New networking hire's lazy habits pull down the team

Is the new hire inept or lazy? The networking staff attempts to salvage a bad situation

New networking hire's lazy habits pull down the team
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Ever had to deal with an IT team member who didn’t pull their weight? Here’s my experience.

We had an open position in the networking team to fill. A junior co-worker knew of a person he’d worked with in the past. A phone interview was conducted, and we invited the candidate in for a face-to-face meeting. 

He did OK in the interview process, having some experience in routers and firewalls, and was hired as a network engineer, level 1. I was selected to train him on the processes we used, documentation standards, and backing up the systems. He took notes, asked questions, and seemed to be getting with the program.

The problems begin

However, barely a month later our team started comparing notes. We discovered we had all helped him deploy a firewall at different locations. When the migration failed on the first firewall he deployed by himself, we discovered that he still hadn’t figured out how to do the task that multiple people had walked him through.

On that occasion, he asked me to come and take a look at the firewall with him. I recognized the problem: He had literally copied line-for-line a configuration from the previous firewall he’d installed with my help. He had not changed the name of the device or any of the addresses from the other site to make it work for this location. I tried to work with him to correct the problems, but he still wasn’t grasping why it wouldn’t work. It was nearly lunch time, and I told him to go take his break. While he was gone, I started over by recreating the config and migrated the firewall myself.

Up to this point, I was starting to doubt my teaching methods. My manager and I decided I’d spend a little more one-on-one time with him to get him up to speed. I helped him set up the next firewall, using a more specific template and coaching each step of the way. That site deployed as expected, and I thought we’d made progress.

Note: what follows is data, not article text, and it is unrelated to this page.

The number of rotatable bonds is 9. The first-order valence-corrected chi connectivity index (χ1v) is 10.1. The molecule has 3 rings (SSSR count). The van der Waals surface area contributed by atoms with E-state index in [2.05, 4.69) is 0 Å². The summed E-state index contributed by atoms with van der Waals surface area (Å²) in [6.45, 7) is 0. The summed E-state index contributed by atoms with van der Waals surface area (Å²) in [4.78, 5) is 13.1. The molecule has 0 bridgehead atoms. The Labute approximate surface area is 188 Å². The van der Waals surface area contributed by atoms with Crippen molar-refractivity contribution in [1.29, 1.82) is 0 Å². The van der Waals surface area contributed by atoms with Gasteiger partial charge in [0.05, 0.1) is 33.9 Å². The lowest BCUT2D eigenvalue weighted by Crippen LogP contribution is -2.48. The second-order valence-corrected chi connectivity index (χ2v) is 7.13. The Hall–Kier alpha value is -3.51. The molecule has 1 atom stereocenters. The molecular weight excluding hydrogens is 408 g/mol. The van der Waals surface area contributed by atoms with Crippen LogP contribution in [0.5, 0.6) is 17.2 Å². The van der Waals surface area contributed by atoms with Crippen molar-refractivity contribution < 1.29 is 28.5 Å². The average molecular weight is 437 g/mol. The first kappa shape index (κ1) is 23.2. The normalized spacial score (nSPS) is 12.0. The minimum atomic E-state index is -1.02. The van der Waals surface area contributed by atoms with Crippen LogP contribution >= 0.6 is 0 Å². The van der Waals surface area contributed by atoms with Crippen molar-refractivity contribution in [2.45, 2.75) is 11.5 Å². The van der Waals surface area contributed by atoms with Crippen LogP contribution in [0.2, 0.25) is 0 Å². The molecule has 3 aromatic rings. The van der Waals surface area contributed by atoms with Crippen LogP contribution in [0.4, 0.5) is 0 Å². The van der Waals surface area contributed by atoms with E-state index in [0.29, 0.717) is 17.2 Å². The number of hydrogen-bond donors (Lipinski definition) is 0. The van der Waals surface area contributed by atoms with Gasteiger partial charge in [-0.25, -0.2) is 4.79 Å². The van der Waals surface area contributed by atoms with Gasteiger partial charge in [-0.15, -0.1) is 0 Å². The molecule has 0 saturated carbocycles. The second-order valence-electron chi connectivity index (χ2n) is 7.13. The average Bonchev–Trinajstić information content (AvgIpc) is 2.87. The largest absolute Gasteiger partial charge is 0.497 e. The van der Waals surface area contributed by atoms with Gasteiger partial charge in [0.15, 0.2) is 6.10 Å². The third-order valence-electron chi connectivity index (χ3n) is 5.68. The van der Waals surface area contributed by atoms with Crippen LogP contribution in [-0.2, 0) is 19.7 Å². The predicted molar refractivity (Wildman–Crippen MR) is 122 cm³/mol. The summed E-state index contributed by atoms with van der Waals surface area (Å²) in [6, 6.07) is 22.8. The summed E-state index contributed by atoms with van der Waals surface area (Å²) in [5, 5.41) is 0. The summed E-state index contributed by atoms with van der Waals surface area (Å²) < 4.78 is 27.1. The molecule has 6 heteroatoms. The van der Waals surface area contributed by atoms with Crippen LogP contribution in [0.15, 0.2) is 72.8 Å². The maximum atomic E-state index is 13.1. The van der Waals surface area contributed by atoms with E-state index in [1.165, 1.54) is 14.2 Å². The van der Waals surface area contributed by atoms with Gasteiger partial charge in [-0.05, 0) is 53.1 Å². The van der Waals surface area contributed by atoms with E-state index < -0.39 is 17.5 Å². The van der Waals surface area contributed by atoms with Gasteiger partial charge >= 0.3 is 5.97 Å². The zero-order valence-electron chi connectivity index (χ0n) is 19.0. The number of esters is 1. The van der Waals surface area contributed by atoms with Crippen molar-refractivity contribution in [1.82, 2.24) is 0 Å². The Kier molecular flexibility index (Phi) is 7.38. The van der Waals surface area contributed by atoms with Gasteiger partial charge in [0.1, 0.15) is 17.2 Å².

Fast-forward six months. He seemed to have made progress and was deemed ready to try again on his own. He flew to a site to migrate the firewall and some switching equipment. Before he left, I coached him on what to expect, who he would be working with, and the time it should take him to do the migration. He even bragged that he had all of his configuration work done and it would be a breeze. I felt—and hoped—that his confidence was encouraging.

When he arrived on site, he emailed to check in, and then we didn’t hear from him again until three hours before his flight home. He had a problem: None of the IP phones were working and the firewall wouldn’t allow any users to access the internet. Not wanting him to miss his flight, the local contact and I started working to fix it while he was in the air. We finally finished late that evening.

The poor guy still wasn’t getting it! When confronted about it, he was bewildered as to why all the hard work he had put in didn’t go well.

From bad to worse

At this point the rest of the team, with our manager’s approval, decided to put him back to work on the basics, such as fixing bad cables, tracing wires, setting up phones, and making DNS changes. He did OK at these jobs as long as the tasks didn’t require long-term concentration, and the upside was he kept the low-priority tickets cleaned out of our help desk queue.

He had been at the company almost nine months when our team started comparing notes again and found another pattern: He repeatedly fell asleep on the job. Even the boss knew about his groggy habits.

It went downhill even faster from there. I started to notice he sat with headphones on a lot, facing his desk drawer. Another coworker that shared a cubicle wall told me he’d caught him watching movies on his phone during work hours.

The boss had finally had enough of him slacking off, and requested a web surfing report to try to confirm if he was watching movies in the office on his computer. To our surprise, we found out he was doing remote support for a side job from his desk, sometimes for most of the day.

The boss immediately went to HR, and he was terminated that week. We all breathed a collective sigh of relief.

While cleaning up his desk, we discovered that he had wired in a phone-charging cable through the back of the desk so he could charge his phone while it was in the drawer—and, apparently, watch movies. You have to wonder what would have happened if he’d put half that amount of effort into working as he did avoiding work, or did one job at a time.